Growing plants without soil might seem like a radical concept, but it’s nothing new.
You’ve probably already heard of hydroponics, where typical soil is replaced with a solution of water and nutrients. But how about aeroponics?
Aeroponics takes things a step further. Instead of keeping the plants in a watery nutrient solution, aeroponics removes the growing medium entirely.
The plant’s roots are allowed to grow freely in the air and are kept moist with near-constant misting.
This misting provides the plants with the water and nutrients they need to thrive.
It allows for absolute precision in nutrient and water delivery, letting growers provide their plants with everything they need — and nothing they don’t.
Aeroponics is surprisingly effective
The concept of aeroponics might seem a bit counter-intuitive for most people. After all, plants have evolved for millions of years to grow in soil.
Soil is undoubtedly a simpler solution. You won’t need a complex system of pumps or a precisely calibrated nutrient solution. So why would you bother to ditch the dirt?
It all comes down to efficiency. With aeroponics, you can grow your plants with far less water and in smaller spaces.
They’ll also receive the nutrients they need most delivered directly to where they need them most.
Letting the roots hang freely in the air gives the plants a huge boost in their oxygen uptake, which encourages them to grow faster and stronger.
Because the nutrients and water are sprayed directly onto the root system, the plant doesn’t need to expend extra energy stretching its roots to seek nutrients and moisture in its growth medium.
Instead, the plant can focus all of its energy on growing tall, healthy, and potent.
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Not only is aeroponic growing efficient for the plants themselves, it’s also marvelously useful for the grower.
An aeroponics system uses up to 95% less water than required for irrigating soil.
Since the water and nutrients are misted onto the root system, almost all of it is absorbed by the plants — and anything that isn’t absorbed can be captured and recycled.
This also means its a marvelously eco-friendly solution. Growing with aeroponics doesn’t create runoff and pollution from fertilizer.
It also doesn’t require digging up plots of land and can be managed as a completely self-contained system.
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The drawbacks of aeroponic systems
As impressive as aeroponic systems are, they are not without their downsides.
The first drawback is how challenging this system can be to set up. Growing aeroponically is not for beginners.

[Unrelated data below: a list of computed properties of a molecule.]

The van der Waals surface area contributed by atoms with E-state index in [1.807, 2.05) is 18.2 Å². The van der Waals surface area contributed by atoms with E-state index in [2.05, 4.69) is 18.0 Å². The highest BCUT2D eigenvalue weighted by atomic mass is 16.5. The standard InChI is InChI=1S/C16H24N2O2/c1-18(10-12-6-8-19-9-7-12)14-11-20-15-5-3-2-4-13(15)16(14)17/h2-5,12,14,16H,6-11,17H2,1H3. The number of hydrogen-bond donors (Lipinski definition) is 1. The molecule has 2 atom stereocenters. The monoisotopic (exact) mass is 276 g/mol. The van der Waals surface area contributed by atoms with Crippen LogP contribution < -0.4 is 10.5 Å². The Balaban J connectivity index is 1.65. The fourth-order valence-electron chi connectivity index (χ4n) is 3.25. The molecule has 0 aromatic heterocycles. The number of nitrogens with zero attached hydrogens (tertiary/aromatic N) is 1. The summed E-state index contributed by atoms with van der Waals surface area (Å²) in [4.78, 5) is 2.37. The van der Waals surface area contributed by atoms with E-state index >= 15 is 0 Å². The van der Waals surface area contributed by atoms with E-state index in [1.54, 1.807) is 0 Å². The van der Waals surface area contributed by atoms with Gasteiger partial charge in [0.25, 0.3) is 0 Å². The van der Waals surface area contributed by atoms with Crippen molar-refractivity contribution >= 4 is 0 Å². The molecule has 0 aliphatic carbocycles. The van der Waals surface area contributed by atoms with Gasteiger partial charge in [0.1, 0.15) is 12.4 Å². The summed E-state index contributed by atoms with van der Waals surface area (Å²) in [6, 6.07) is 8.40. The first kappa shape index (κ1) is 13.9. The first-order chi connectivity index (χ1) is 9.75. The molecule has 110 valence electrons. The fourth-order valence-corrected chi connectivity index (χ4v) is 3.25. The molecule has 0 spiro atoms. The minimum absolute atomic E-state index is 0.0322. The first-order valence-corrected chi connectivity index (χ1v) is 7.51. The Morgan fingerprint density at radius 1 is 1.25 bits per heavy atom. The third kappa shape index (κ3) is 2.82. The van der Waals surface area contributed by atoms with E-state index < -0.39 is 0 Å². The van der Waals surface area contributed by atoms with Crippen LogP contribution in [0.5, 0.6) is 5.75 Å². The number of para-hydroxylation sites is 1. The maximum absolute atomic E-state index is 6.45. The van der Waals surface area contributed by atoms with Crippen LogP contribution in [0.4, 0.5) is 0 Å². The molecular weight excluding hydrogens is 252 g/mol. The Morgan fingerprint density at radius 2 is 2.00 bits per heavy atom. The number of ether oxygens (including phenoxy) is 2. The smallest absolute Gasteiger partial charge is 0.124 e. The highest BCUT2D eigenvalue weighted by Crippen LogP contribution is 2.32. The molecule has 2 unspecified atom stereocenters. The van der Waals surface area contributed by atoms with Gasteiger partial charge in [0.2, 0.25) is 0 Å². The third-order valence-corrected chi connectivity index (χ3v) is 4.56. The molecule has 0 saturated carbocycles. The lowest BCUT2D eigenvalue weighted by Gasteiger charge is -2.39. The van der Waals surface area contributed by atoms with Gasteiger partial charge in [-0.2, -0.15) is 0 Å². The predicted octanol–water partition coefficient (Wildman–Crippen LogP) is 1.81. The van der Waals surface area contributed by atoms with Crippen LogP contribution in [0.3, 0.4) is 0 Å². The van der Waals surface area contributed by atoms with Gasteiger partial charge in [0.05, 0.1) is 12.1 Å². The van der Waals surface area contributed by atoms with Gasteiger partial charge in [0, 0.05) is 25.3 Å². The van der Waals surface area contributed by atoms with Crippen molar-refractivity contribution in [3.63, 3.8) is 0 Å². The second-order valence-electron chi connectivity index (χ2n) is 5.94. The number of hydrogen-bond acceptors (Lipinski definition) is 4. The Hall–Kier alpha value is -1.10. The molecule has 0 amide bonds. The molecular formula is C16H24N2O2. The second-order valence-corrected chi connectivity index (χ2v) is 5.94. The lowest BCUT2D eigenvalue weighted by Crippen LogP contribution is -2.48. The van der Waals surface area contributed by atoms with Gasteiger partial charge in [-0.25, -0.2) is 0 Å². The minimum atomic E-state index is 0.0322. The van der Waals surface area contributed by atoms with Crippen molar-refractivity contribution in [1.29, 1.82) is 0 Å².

It requires a lot of care, attention, and specialized equipment. You need to know how to correctly design your system and mix a precisely calculated nutrient solution to get the best results from your aeroponic grow.
While you could put together a cheap aeroponic system to experiment with for a few hundred bucks, most serious aeroponic systems require thousands of dollars in investment.
At the heart of every aeroponics system is a good pump. Without a pump to provide the pressure necessary for misting the roots, the plants will rapidly dry out and die.
The roots must be misted every few minutes — sometimes even more frequently than that.
An aeroponic setup requires a fair bit of electricity to keep things going, but it also means that an interruption in power can be fatal.
A good aeroponic system needs to be backed up with some redundancies, like battery power or backup generators, which can take over in case of a power outage.
One or more backup pumps should also be readily accessible, as a pump failure can quickly spell disaster.
Does aeroponics produce better marijuana?
Cannabis responds well to a finely tuned aeroponic system. This method can help increase yields and stimulate the production of the trichomes, resins, and oils, which give cannabis its potency and flavor.
Plenty of professional growers have successfully demonstrated that aeroponics can yield some truly marvelous marijuana.
If you know what you’re doing, an aeroponics system can provide plants with everything they need to optimize their growth and potency.
The right setup can grow more weed in less space using fewer nutrients and substantially less water than conventional or hydroponic methods.
However, all of these benefits are largely up to the skill and attentiveness of the grower.
Unlike growing in soil, where a “plant it and forget it” approach can work, reaping the benefits of aeroponics relies on a ton of skill and know-how on the part of the grower.
With aeroponics, you become one hundred percent responsible for the plant’s nutrition and hydration – instead of having the ‘safety net’ of soil in a traditional grow.
If you’re already comfortable with growing marijuana, you may be ready to make the move to aeroponics. Do your research, then get ready to grow the most efficient way possible.